Lydia Ko has finally indicated she will turn professional next year and it's a move that will be accompanied with lofty expectations.
She's 16, currently navigating her way through Year 12 at Pinehurst School on Auckland's North Shore, and is also the fifth-ranked female golfer on the planet; it's mind boggling.
Her record as an amateur in professional tournaments is incredible - 25 starts, four wins, seven top-five finishes and she has never, yep, never, missed a cut.
Every press conference with Ko always includes the standard line of questioning about when she will start receiving cheques for her efforts rather than spot prizes. That switch will happen in 2014.
After she finished a remarkable second at the Evian Championship in France during the weekend, Ko confirmed she will "definitely" become a professional player next year. She won't play any more tournaments this year as she focuses on her schooling.
As she began her climb to international recognition, Ko always insisted the money didn't matter to her and it's a good thing it doesn't, because she has already left more than $1 million on the table in prize money alone plus much more in endorsements.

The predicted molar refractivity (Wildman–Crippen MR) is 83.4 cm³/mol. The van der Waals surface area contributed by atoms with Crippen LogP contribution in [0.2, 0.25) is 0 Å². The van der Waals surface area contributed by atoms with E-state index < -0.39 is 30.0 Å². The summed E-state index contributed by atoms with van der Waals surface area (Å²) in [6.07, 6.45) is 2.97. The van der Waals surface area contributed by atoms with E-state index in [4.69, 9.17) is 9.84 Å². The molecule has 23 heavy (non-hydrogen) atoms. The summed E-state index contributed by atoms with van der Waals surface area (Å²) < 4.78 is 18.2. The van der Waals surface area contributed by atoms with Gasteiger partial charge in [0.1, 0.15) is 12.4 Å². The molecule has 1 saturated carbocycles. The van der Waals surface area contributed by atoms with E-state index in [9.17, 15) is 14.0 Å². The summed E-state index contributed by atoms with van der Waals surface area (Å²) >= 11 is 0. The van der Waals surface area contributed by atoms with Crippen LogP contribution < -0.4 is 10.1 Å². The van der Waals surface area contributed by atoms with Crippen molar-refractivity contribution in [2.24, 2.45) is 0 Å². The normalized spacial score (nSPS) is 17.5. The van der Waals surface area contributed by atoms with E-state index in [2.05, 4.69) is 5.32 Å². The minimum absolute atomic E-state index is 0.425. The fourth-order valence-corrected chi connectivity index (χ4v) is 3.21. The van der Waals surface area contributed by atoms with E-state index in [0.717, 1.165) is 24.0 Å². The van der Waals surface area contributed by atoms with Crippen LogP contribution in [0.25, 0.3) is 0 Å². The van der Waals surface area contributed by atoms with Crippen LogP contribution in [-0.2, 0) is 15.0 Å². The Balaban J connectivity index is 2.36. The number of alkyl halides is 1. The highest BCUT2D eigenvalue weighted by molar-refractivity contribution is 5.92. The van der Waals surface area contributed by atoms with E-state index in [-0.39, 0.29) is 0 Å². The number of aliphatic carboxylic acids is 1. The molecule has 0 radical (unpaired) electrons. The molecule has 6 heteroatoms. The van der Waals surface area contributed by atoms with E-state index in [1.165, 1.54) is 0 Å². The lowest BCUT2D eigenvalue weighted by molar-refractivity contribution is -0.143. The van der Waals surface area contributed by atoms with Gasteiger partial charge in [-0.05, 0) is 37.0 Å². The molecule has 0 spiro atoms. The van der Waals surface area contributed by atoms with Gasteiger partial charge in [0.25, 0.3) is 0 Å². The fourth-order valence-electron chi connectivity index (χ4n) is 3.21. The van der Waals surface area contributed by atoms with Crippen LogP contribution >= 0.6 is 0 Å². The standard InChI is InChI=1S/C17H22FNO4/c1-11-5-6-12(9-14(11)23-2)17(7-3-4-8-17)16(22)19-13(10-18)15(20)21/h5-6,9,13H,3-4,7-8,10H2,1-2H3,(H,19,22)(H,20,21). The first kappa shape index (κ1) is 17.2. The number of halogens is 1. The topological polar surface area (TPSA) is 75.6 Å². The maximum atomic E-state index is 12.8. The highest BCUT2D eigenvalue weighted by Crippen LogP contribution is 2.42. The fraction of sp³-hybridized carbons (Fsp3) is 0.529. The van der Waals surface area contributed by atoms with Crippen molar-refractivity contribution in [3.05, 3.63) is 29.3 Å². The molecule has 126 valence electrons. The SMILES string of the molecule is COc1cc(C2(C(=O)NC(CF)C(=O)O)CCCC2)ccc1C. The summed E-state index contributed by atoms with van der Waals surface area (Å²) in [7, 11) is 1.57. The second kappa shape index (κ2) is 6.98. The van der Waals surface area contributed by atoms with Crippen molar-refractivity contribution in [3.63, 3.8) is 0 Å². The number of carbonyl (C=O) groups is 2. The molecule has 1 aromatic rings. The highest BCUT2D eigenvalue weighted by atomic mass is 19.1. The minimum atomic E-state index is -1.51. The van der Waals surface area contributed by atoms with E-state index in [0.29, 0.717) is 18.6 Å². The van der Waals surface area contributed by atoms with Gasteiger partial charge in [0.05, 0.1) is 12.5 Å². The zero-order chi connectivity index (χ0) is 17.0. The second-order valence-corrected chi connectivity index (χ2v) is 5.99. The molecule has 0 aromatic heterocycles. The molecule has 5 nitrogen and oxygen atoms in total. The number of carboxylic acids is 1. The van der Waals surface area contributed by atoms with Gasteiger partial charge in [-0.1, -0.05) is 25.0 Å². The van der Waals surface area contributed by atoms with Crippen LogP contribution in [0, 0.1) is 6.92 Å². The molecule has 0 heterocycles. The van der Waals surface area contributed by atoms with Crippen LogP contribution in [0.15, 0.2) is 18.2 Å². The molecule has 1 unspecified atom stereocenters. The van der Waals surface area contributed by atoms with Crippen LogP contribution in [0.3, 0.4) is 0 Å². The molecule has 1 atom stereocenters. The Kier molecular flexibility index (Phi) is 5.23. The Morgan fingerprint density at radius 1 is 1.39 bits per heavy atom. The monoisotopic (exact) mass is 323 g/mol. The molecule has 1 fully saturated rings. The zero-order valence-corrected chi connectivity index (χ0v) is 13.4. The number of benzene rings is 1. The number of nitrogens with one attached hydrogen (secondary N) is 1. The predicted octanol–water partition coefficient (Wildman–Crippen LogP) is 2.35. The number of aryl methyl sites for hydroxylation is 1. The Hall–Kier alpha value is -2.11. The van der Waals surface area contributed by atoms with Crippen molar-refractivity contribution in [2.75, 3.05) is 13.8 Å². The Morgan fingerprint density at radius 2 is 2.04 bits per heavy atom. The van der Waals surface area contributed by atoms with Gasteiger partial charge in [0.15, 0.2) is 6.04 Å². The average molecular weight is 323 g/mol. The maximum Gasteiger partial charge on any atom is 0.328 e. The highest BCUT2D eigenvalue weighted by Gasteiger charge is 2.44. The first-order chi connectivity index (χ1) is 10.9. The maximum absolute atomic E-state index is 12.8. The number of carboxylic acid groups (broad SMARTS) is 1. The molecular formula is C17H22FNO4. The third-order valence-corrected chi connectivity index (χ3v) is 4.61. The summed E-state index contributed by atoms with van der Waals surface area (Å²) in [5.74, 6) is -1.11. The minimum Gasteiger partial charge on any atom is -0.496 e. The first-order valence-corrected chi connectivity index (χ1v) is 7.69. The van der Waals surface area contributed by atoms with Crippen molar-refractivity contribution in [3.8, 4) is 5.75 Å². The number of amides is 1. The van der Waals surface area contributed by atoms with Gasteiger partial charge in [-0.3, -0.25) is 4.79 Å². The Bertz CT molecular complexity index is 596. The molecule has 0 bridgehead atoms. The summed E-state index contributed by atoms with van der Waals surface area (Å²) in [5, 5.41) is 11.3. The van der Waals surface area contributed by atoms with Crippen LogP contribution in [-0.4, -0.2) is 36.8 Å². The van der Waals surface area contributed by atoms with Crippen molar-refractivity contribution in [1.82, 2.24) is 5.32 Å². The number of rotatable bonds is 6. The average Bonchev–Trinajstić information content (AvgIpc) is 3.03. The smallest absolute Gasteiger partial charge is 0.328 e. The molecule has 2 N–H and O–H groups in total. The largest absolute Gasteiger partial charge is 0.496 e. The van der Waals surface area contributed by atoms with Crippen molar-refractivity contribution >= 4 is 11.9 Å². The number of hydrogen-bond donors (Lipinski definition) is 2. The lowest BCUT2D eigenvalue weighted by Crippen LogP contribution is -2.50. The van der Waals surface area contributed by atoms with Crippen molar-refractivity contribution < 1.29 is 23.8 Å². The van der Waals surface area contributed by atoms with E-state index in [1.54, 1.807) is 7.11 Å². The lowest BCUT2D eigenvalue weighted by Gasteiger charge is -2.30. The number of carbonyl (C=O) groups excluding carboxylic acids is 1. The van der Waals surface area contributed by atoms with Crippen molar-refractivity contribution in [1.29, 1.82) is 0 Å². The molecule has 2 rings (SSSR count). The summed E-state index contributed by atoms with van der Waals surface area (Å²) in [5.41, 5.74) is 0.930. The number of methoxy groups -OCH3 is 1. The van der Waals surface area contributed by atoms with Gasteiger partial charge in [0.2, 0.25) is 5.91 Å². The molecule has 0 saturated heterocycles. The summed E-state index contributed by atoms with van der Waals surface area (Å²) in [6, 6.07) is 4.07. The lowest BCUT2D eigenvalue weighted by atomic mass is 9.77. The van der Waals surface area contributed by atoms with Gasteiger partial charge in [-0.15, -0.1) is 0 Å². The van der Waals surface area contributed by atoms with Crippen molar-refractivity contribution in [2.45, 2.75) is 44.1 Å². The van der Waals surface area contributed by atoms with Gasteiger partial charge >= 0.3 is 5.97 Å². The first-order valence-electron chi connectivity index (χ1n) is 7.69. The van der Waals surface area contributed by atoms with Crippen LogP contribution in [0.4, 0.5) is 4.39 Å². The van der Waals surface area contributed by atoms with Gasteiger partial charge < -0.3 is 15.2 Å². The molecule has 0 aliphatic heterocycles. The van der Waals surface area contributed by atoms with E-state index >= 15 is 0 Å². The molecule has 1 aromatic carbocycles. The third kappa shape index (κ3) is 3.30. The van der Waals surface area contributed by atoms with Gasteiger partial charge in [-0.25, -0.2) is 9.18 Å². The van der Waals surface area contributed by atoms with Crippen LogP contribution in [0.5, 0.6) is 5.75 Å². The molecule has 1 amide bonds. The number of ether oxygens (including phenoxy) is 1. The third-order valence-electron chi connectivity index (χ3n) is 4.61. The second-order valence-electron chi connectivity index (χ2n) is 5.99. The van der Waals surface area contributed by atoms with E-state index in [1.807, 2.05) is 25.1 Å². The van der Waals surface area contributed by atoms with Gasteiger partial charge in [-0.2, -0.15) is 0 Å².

There's never a perfect time to turn professional given the extra pressure and expectation that comes with the move but there's no denying Ko is one of the world's premier players, so she may as well be paid for her work.
A turn to the professional ranks will bring different challenges, though. When an amateur plays in a professional event it's considered a notable feat if they make the cut or finish well, but when it's your full-time job it's just part of the week-to-week grind.
Given the results she has put on the board, the hype around her will be ramped up and people will, unfairly, expect miracles from her. But give Ko time and she's the sort of player who could deliver them.
The LPGA rules dictate players must be 18 to join the Tour - unless an exemption is granted - and preliminary discussions between Ko's camp and the LPGA have already taken place.
With the interest surrounding Ko there's no reason she should be denied.
Her world ranking and impeccable playing record in professional events ensures she will get enough starts as soon as she makes the jump.
Ko will turn 17 next April, and by then she will have had the opportunity to defend her New Zealand Women's Open title at Clearwater.
At last year's New Zealand Open, Ko had a press conference of her own and she couldn't understand all the attention around her - she was probably right too considering it was the men's event, Ko was just there as a guest.
That attention is only going to grow from here.